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Liberating the Oppressors

Liberating the Oppressors

by Andy Davis / 14.10.2009

“We’re the only place I think in the world where people not only forgave their oppressors but also gave them an elevated international social status. We actually freed our oppressors in this country. And it’s never happened in history. You know Spike Lee warned us before we got free and he said, ‘listen the one thing you shouldn’t expect is for the privileged population of South Africa, after you are free, to come back to you and say, listen we’re so sorry that we made so much money off your backs through these centuries here’s 500 trillion dollars to show you how sorry we are. That’s never going to happen, so you better start working hard because there won’t be any goodwill or charity, instead the people who gained all these freedoms through you will be congratulated when they travel all over the world, because they will have the money. And they will be congratulated for freeing you’. And Pik Botha and De Klerk have said it over and over again how they freed us. And then he said, ‘they will be allowed to do business where they weren’t allowed to previously, even in Africa they will be allowed to do business, they’ll be the first South African businesses because they will have the money to do it. And they will still be in the cricket teams and rugby teams that weren’t allowed to play and they will get that glory. And they will be allowed to criticise the government and not go to jail. Unlike the government that gave them the privileges – and you shouldn’t expect any goodwill from them. But what is going to be your duty is to try and make them remember what happened in the past. Don’t let them gloss over the past. You yourself shoudn’t be comfortable and complacent in your own freedom otherwise you’ll lose every little freedom you fought for’.”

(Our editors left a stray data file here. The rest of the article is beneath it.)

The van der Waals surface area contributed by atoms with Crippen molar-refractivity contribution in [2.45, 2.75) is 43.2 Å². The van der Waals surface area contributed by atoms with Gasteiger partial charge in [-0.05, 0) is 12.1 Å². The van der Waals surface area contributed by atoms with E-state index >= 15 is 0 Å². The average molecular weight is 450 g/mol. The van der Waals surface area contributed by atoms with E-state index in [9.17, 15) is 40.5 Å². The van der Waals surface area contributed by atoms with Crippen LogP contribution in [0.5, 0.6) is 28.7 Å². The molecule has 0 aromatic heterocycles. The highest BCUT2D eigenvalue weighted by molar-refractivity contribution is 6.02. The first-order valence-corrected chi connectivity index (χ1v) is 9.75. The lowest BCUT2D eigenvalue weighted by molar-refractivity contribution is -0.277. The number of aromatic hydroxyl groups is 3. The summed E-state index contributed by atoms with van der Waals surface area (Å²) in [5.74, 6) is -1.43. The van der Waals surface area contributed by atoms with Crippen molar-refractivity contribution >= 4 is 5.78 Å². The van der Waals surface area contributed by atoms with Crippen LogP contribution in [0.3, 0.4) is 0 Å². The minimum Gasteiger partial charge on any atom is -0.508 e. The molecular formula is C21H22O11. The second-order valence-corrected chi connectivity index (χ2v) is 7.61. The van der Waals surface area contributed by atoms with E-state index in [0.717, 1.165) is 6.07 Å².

Hugh Masekela pauses and looks at me, shaken from the Spike Lee reminisce, not smiling anymore.
“And I can feel that slide happening here, and all those things coming to pass. And it’s necessary that we make people aware of all those things.”
‘Spike Lee was on point.” I say.
“Yeah he was right on there.”
“Do you see a social rejuvenation?” I ask
“No I think it has to be inspired, because even the people who were in our political leadership, you know, those who were the soloists in the chorus of our freedom have been sucked into the privileged establishment without being aware of it and have left their communities to live the comfortable life of the elite. The very people who oppressed them have become their friends. They are not militant anymore and they were our conscience. They have left a void and I think we have to inspire those who want to pursue that loop, that it is OK, that they are not alone. And we also have to fire up the complacency of the youth, not to just be mired in raves and fashion and dance and grooves and wearing the same clothes and being European and American wannabes.